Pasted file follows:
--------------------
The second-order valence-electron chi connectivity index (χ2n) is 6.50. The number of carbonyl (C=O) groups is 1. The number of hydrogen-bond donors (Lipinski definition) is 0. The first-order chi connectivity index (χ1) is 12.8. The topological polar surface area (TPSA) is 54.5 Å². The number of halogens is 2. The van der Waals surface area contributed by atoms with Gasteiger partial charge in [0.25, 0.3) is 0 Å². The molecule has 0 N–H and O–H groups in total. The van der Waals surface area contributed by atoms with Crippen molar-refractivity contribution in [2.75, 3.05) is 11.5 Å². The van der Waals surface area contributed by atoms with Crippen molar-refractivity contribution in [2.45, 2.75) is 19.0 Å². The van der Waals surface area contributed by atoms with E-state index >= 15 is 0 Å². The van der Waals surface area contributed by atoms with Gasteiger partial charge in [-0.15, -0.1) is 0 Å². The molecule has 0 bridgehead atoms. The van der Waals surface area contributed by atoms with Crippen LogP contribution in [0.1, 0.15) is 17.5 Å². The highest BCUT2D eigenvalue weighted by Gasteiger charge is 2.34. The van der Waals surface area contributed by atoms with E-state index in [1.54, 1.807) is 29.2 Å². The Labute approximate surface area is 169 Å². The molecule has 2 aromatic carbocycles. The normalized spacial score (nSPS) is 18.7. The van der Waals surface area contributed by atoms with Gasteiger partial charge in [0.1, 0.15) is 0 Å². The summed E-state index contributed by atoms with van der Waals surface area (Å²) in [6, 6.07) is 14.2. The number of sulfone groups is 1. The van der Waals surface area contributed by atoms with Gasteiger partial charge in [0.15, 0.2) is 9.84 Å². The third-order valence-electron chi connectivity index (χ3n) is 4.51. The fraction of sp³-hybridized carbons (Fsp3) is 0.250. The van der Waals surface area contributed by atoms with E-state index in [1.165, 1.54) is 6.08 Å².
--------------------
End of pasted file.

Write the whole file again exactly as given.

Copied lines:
The second-order valence-electron chi connectivity index (χ2n) is 6.50. The number of carbonyl (C=O) groups is 1. The number of hydrogen-bond donors (Lipinski definition) is 0. The first-order chi connectivity index (χ1) is 12.8. The topological polar surface area (TPSA) is 54.5 Å². The number of halogens is 2. The van der Waals surface area contributed by atoms with Gasteiger partial charge in [0.25, 0.3) is 0 Å². The molecule has 0 N–H and O–H groups in total. The van der Waals surface area contributed by atoms with Crippen molar-refractivity contribution in [2.75, 3.05) is 11.5 Å². The van der Waals surface area contributed by atoms with Crippen molar-refractivity contribution in [2.45, 2.75) is 19.0 Å². The van der Waals surface area contributed by atoms with E-state index >= 15 is 0 Å². The van der Waals surface area contributed by atoms with Gasteiger partial charge in [-0.15, -0.1) is 0 Å². The molecule has 0 bridgehead atoms. The van der Waals surface area contributed by atoms with Crippen LogP contribution in [0.1, 0.15) is 17.5 Å². The highest BCUT2D eigenvalue weighted by Gasteiger charge is 2.34. The van der Waals surface area contributed by atoms with E-state index in [1.54, 1.807) is 29.2 Å². The Labute approximate surface area is 169 Å². The molecule has 2 aromatic carbocycles. The normalized spacial score (nSPS) is 18.7. The van der Waals surface area contributed by atoms with Gasteiger partial charge in [0.1, 0.15) is 0 Å². The summed E-state index contributed by atoms with van der Waals surface area (Å²) in [6, 6.07) is 14.2. The number of sulfone groups is 1. The van der Waals surface area contributed by atoms with Gasteiger partial charge in [0.15, 0.2) is 9.84 Å². The third-order valence-electron chi connectivity index (χ3n) is 4.51. The fraction of sp³-hybridized carbons (Fsp3) is 0.250. The van der Waals surface area contributed by atoms with E-state index in [1.165, 1.54) is 6.08 Å².